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Title Posted
Hamish Alexander and children Oct 2002
Who are the Peeps buying their technology from? Oct 2002
The origin of <em>Bolthole</em> Oct 2002
How powerful are superdreadnoughts? Oct 2002
Impeller rooms Oct 2002
<em>Reliant</em>-class battlecruiser ship layout Oct 2002
Ships of the Wall and battleships Oct 2002
Hyper Limits by stellar spectral class Oct 2002
Effective speed by hyper band Oct 2002
Asymmetrical broadsides Oct 2002

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Pearls of Weber

A collection of posts by David Weber containing background information for his stories, collected and generously made available Joe Buckley.

Using debris as a 'warp point denial system'

  • Series: Starfire
  • Date: October 22, 2002

The problem is you can't do it at all, except on a closed warp point. The instant you dump the material into the space which would be occupied by an emerging starship, it goes through to the other side, where it simply becomes a debris cloud the ships pass through on their way into the warp point. The drive fields will give them plenty enough protection against that sort of normal-space impact on their way in.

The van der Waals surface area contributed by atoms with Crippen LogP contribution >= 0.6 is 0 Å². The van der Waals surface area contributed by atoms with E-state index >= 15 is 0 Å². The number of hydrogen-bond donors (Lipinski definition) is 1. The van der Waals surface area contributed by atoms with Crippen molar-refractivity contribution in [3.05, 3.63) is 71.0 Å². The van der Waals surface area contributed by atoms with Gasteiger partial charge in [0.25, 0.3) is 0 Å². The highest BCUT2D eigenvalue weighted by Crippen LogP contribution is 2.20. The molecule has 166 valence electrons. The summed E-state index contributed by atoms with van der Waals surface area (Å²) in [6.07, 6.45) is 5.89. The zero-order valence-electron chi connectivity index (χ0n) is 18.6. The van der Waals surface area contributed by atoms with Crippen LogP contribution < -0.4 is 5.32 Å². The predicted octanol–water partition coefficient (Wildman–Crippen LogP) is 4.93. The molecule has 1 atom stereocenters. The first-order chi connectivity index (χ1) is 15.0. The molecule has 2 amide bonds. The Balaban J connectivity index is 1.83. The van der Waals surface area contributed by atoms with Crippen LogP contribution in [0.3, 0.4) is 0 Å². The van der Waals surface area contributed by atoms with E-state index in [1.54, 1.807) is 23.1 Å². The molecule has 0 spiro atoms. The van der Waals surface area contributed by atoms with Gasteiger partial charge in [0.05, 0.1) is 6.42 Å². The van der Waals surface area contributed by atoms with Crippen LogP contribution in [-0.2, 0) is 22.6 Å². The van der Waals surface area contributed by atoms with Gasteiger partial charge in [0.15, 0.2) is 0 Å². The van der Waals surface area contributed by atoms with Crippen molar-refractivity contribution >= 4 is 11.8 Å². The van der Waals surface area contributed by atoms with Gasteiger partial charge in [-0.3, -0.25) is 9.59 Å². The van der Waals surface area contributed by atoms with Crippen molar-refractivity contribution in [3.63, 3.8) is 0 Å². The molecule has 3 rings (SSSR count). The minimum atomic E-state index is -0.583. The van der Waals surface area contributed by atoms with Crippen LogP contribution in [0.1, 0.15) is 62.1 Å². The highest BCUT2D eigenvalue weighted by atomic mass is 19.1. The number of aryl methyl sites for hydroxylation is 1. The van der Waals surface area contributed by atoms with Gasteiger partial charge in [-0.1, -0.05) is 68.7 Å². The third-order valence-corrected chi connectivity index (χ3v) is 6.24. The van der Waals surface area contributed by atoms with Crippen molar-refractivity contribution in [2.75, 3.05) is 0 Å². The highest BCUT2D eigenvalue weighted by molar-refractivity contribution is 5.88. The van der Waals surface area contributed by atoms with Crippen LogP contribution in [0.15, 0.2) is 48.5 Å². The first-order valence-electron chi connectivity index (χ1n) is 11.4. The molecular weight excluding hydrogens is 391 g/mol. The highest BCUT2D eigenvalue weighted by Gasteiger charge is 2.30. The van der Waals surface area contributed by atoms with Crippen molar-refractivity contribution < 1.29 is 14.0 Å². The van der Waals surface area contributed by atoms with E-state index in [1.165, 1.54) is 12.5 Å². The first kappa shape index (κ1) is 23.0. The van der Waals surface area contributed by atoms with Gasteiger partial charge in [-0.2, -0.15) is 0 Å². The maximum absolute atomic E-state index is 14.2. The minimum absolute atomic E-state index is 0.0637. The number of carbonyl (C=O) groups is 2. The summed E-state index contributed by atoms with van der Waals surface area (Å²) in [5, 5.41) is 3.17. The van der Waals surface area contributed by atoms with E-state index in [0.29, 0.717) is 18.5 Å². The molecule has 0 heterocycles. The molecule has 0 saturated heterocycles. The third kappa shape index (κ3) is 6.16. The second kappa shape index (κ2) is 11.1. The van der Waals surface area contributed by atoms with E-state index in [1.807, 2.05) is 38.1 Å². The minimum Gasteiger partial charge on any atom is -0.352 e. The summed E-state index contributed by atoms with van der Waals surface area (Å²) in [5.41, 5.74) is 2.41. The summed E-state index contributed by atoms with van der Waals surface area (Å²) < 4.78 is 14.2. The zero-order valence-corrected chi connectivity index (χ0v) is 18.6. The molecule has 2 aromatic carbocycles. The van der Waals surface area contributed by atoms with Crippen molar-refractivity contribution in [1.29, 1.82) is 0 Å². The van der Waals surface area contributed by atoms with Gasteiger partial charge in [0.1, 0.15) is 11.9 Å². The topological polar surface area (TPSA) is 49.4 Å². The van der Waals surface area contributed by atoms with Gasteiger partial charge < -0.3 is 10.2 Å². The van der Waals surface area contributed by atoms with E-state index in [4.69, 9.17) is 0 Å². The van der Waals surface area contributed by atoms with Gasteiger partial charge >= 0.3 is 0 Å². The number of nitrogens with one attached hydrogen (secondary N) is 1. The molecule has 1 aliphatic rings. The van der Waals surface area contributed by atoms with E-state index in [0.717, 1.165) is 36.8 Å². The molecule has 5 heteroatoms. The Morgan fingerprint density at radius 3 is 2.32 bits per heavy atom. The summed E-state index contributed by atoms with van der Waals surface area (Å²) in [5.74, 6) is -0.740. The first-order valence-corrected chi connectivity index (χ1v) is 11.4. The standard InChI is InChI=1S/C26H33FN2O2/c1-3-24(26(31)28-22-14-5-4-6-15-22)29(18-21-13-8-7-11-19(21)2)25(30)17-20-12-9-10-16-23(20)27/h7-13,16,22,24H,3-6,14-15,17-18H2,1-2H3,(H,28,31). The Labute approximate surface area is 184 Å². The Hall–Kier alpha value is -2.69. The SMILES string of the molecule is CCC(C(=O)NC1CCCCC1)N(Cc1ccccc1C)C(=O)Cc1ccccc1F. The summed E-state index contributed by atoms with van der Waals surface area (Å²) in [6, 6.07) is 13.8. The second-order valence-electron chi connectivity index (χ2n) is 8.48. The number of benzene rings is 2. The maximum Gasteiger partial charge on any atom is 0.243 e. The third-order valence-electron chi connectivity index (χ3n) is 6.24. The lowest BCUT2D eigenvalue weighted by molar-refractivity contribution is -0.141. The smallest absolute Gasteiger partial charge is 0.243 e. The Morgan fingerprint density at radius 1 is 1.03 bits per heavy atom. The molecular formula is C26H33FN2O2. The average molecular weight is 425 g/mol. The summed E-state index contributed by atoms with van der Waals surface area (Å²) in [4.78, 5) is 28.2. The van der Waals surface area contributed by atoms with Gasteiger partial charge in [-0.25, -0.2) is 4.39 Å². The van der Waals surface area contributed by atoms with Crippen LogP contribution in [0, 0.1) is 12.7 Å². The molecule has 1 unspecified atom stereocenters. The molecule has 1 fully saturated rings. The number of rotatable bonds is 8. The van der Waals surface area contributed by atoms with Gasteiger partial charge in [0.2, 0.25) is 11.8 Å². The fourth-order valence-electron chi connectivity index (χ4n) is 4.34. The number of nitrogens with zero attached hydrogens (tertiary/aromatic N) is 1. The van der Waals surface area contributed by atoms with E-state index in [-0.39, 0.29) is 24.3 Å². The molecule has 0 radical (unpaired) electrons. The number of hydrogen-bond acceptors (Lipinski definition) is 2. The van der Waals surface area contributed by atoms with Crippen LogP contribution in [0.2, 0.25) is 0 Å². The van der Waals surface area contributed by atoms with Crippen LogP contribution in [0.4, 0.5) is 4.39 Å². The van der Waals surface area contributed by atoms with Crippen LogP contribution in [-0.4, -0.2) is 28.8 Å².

Mines are not in the materialization area of the warp point; they are on the periphery, which is as close as they can get without literally making transit (whether they want to or not). To put the material into an area which would present a danger to emerging starships would require dumping it into the transit zone, which is one reason no starship has ever been lost to interpenetration with naturally occurring space junk making transit through an open warp point; the stuff simply can't stay even momentarily in a place where it would pose any danger to emerging ships.